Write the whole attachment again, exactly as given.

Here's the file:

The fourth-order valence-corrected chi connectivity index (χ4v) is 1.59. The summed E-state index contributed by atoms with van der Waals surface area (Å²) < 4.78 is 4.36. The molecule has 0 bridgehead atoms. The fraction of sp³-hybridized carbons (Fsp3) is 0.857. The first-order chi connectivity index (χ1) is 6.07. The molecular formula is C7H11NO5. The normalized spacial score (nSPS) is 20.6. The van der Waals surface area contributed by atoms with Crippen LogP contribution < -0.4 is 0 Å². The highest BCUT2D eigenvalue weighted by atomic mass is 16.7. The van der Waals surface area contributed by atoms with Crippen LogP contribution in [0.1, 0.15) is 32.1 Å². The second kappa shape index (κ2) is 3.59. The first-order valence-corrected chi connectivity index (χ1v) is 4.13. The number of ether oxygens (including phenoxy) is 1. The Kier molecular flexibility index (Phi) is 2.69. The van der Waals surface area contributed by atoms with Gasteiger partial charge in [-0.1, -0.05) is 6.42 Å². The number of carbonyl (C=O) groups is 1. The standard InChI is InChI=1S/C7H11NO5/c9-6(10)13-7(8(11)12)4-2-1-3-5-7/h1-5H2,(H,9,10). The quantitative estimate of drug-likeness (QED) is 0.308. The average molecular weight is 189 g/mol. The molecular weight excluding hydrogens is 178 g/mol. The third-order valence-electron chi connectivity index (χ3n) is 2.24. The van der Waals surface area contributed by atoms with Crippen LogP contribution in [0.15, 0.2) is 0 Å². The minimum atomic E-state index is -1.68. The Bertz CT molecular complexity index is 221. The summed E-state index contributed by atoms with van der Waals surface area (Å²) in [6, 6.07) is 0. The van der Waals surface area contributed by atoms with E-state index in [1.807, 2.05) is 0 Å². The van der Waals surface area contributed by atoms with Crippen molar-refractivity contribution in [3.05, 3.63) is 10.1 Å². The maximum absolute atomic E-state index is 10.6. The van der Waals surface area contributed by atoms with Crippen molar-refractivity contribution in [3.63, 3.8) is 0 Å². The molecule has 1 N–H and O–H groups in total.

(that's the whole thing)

The fourth-order valence-corrected chi connectivity index (χ4v) is 1.59. The summed E-state index contributed by atoms with van der Waals surface area (Å²) < 4.78 is 4.36. The molecule has 0 bridgehead atoms. The fraction of sp³-hybridized carbons (Fsp3) is 0.857. The first-order chi connectivity index (χ1) is 6.07. The molecular formula is C7H11NO5. The normalized spacial score (nSPS) is 20.6. The van der Waals surface area contributed by atoms with Crippen LogP contribution < -0.4 is 0 Å². The highest BCUT2D eigenvalue weighted by atomic mass is 16.7. The van der Waals surface area contributed by atoms with Crippen LogP contribution in [0.1, 0.15) is 32.1 Å². The second kappa shape index (κ2) is 3.59. The first-order valence-corrected chi connectivity index (χ1v) is 4.13. The number of ether oxygens (including phenoxy) is 1. The Kier molecular flexibility index (Phi) is 2.69. The van der Waals surface area contributed by atoms with Gasteiger partial charge in [-0.1, -0.05) is 6.42 Å². The number of carbonyl (C=O) groups is 1. The standard InChI is InChI=1S/C7H11NO5/c9-6(10)13-7(8(11)12)4-2-1-3-5-7/h1-5H2,(H,9,10). The quantitative estimate of drug-likeness (QED) is 0.308. The average molecular weight is 189 g/mol. The molecular weight excluding hydrogens is 178 g/mol. The third-order valence-electron chi connectivity index (χ3n) is 2.24. The van der Waals surface area contributed by atoms with Crippen LogP contribution in [0.15, 0.2) is 0 Å². The minimum atomic E-state index is -1.68. The Bertz CT molecular complexity index is 221. The summed E-state index contributed by atoms with van der Waals surface area (Å²) in [6, 6.07) is 0. The van der Waals surface area contributed by atoms with E-state index in [1.807, 2.05) is 0 Å². The van der Waals surface area contributed by atoms with Crippen molar-refractivity contribution in [3.05, 3.63) is 10.1 Å². The maximum absolute atomic E-state index is 10.6. The van der Waals surface area contributed by atoms with Crippen molar-refractivity contribution in [3.63, 3.8) is 0 Å². The molecule has 1 N–H and O–H groups in total.